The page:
Q&A / 

Shed Repair Tips

shed repair tips

This shed has seen better days but it can be restored and improved with moderate skills. (C) Copyright 2019 Tim Carter

DEAR TIM: I’ve got a quaint outdoor shed that I’ve neglected. The wood at the bottom is rotting and the shingles must be replaced. I need it more than ever and recently discovered it’s not to code in my county. I want to repair it and improve it but I’m told the shed has to be moved and enlarged. This makes me sad because it’s a perfect size and I like where it is on my lot. What are my options? Meghan C., Alexandria, VA?

DEAR MEGHAN: I’ve seen my fair share of neglected sheds that’s for sure. When I peered at the photos you sent me, I immediately saw one problem that led to the wood rot. The shed was placed or built too close to the soil. The rear of the shed has soil piled up against the wood.

You’ve come to the right place for help because not only was I a builder/remodeler for 30+ years, but I also served on my village’s planning and zoning board for eight years. I’ve got a fairly good grasp of zoning codes that restrict sheds and similar accessory structures.

It’s important to realize you may have received some bad advice. I discovered long ago to rarely trust the spoken word when it comes to zoning issues. I always get a copy of the zoning code and read it. I want to see exactly where it says such and such is not allowed. Ask the person who told you to move and enlarge it to point this out in the local current zoning documents.

First and foremost, your shed may not be in violation of the zoning code. I don’t have a copy of your zoning code, but it very likely has a grandfather clause. Simply put if something that was fine to do years ago has become illegal because of new regulations, the offending *thing* normally can stay in place.

However, some codes do have restrictions about the amount of improvement that can be done to a grandfathered shed or structure. You have to read your code and see what it says. If there’s an upper limit percentage of repair, you can sometimes jump through a loophole and make the repairs over a period of time so at no given time do you bump up against the upper limit of the allowable repairs.

Let’s assume you discover you can repair the shed and it can stay in its current location. Here’s the laundry list of how I’d proceed with the repairs.

I would strongly urge you to raise the shed up into the air so the bottom of the wood siding is at least 6 inches away from the soil. Since sheds don’t weigh much, three smaller hydraulic car jacks may be all you need. Perhaps a few neighbors have these.

You’ll have to probably slide a new 4x4 under the existing floor beams on each side of the shed to lift it. The hydraulic jacks will be set under this 4x4, two under one 4x4 and the third one in the middle of the other 4x4. You’ll pump all three jack handles so the shed pops up out of the ground, is level front to back and side to side, and is at the right height. Place a solid concrete block under the 4x4s or the floor beams to provide solid support between the shed and the soil.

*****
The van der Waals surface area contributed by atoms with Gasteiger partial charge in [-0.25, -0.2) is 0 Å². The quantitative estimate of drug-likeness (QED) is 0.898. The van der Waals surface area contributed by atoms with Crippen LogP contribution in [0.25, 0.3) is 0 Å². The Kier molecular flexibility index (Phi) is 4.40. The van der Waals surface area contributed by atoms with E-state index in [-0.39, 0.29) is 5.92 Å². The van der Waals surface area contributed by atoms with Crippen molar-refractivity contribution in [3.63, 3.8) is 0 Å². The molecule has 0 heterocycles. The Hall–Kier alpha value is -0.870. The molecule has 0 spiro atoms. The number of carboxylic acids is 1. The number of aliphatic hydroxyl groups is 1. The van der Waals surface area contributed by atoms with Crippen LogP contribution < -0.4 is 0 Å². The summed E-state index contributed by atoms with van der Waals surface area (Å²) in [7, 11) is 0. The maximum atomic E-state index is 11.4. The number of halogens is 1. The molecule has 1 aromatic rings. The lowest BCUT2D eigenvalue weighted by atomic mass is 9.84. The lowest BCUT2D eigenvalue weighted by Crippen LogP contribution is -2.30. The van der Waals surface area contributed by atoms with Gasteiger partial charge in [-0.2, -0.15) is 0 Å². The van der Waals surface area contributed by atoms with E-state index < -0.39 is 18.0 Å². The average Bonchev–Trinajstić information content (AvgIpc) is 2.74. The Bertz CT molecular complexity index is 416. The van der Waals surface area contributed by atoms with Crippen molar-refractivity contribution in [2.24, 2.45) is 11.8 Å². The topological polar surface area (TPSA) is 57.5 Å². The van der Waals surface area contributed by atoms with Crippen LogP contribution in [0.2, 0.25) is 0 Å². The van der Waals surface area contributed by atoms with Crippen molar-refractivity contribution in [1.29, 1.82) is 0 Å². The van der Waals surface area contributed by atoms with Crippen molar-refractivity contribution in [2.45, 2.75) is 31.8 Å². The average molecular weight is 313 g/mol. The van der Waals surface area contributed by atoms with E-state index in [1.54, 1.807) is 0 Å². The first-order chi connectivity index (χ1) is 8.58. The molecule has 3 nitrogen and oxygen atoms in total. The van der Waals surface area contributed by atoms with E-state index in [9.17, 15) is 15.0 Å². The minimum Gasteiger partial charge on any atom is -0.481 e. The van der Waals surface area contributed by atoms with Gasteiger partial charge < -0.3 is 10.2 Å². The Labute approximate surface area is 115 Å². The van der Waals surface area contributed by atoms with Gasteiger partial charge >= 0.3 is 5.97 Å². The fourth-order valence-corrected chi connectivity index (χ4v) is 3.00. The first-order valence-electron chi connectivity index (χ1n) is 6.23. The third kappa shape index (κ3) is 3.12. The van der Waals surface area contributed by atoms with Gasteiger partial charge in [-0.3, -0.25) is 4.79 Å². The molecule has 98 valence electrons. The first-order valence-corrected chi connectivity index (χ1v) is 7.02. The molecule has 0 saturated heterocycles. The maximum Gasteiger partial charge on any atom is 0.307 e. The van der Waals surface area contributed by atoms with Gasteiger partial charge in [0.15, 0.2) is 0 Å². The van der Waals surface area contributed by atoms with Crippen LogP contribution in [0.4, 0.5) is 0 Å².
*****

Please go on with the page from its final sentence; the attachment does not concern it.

Most homeowners don’t think about wind, but it can be a major concern with outdoor sheds like yours. Strong winds can cause a shed, or even a small house, to tumble across your yard. Investigate using hold-down anchors to make sure your shed stays put when the next fierce thunderstorm, or worse, blasts through your backyard.

The rotted portions of the wood siding can be replaced with new siding. You can go back with wood, but you may want to choose fiber cement as it will last longer. You just have to cut away the rotten wood by coming up a foot or so and cut a nice straight line.

You’ll have to slide a piece of z-flashing up under the remaining siding after you make this cut. But before you do that, paint the fresh cut edge of the existing siding with two or three coats of paint. This will help prevent wood rot in the future. The top of the z-flashing slides up behind the existing siding and the front edge laps over the top of the replacement siding.

The roof shingles are perhaps the easiest part of the project. Use a flat garden spade to remove the shingles and inspect the sheathing to ensure there’s no rot. If you detect rotten roof sheathing, replace it.

There are countless decent videos on YouTube that show you how to install simple asphalt shingles. It’s key to have a metal drip edge on the sides and bottom edge. Some shingle manufacturers have installation videos that show what to do. You’ll be amazed at how easy it is to install shingles and since you’re not that high up, it’s relatively safe.

Keep in mind that if you install a thin piece of copper 6 to 12 inches wide at the top of the shingles on both sides of the roof, you’ll never have to install new shingles again in your lifetime. I discovered three years ago that copper that washes down onto shingles prevents asphalt from becoming brittle. This means your new shingles can last for 40 or 50 years!

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